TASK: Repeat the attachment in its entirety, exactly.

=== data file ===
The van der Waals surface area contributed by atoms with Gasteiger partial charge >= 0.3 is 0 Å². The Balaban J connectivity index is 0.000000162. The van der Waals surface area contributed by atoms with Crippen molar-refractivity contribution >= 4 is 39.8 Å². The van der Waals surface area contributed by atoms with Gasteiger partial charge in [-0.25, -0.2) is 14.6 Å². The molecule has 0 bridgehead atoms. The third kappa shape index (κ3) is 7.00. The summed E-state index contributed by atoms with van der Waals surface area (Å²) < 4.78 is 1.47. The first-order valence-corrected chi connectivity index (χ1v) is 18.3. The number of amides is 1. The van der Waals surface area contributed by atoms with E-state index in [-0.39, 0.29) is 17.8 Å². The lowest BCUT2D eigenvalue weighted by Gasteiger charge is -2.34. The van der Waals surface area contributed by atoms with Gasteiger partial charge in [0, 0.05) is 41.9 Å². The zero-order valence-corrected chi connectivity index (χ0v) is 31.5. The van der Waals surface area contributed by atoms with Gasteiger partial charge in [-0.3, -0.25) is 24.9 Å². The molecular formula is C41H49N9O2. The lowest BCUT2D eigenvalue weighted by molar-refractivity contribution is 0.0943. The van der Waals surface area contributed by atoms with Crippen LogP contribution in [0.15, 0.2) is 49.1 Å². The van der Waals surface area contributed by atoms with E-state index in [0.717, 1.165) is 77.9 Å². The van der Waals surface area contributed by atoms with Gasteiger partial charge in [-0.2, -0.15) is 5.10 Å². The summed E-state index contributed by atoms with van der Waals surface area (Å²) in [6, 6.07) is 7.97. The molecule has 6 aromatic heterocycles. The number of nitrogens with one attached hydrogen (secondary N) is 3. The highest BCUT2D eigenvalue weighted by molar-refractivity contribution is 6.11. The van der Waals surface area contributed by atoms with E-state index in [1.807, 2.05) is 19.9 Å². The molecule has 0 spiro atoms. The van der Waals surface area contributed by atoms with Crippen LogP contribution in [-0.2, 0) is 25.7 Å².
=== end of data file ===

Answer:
The van der Waals surface area contributed by atoms with Gasteiger partial charge >= 0.3 is 0 Å². The Balaban J connectivity index is 0.000000162. The van der Waals surface area contributed by atoms with Crippen molar-refractivity contribution >= 4 is 39.8 Å². The van der Waals surface area contributed by atoms with Gasteiger partial charge in [-0.25, -0.2) is 14.6 Å². The molecule has 0 bridgehead atoms. The third kappa shape index (κ3) is 7.00. The summed E-state index contributed by atoms with van der Waals surface area (Å²) < 4.78 is 1.47. The first-order valence-corrected chi connectivity index (χ1v) is 18.3. The number of amides is 1. The van der Waals surface area contributed by atoms with E-state index in [-0.39, 0.29) is 17.8 Å². The lowest BCUT2D eigenvalue weighted by Gasteiger charge is -2.34. The van der Waals surface area contributed by atoms with Gasteiger partial charge in [0, 0.05) is 41.9 Å². The zero-order valence-corrected chi connectivity index (χ0v) is 31.5. The van der Waals surface area contributed by atoms with Gasteiger partial charge in [-0.3, -0.25) is 24.9 Å². The molecular formula is C41H49N9O2. The lowest BCUT2D eigenvalue weighted by molar-refractivity contribution is 0.0943. The van der Waals surface area contributed by atoms with Crippen LogP contribution in [0.15, 0.2) is 49.1 Å². The van der Waals surface area contributed by atoms with E-state index in [0.717, 1.165) is 77.9 Å². The van der Waals surface area contributed by atoms with Gasteiger partial charge in [-0.2, -0.15) is 5.10 Å². The summed E-state index contributed by atoms with van der Waals surface area (Å²) in [6, 6.07) is 7.97. The molecule has 6 aromatic heterocycles. The number of nitrogens with one attached hydrogen (secondary N) is 3. The highest BCUT2D eigenvalue weighted by molar-refractivity contribution is 6.11. The van der Waals surface area contributed by atoms with E-state index in [1.807, 2.05) is 19.9 Å². The molecule has 0 spiro atoms. The van der Waals surface area contributed by atoms with Crippen LogP contribution in [-0.2, 0) is 25.7 Å².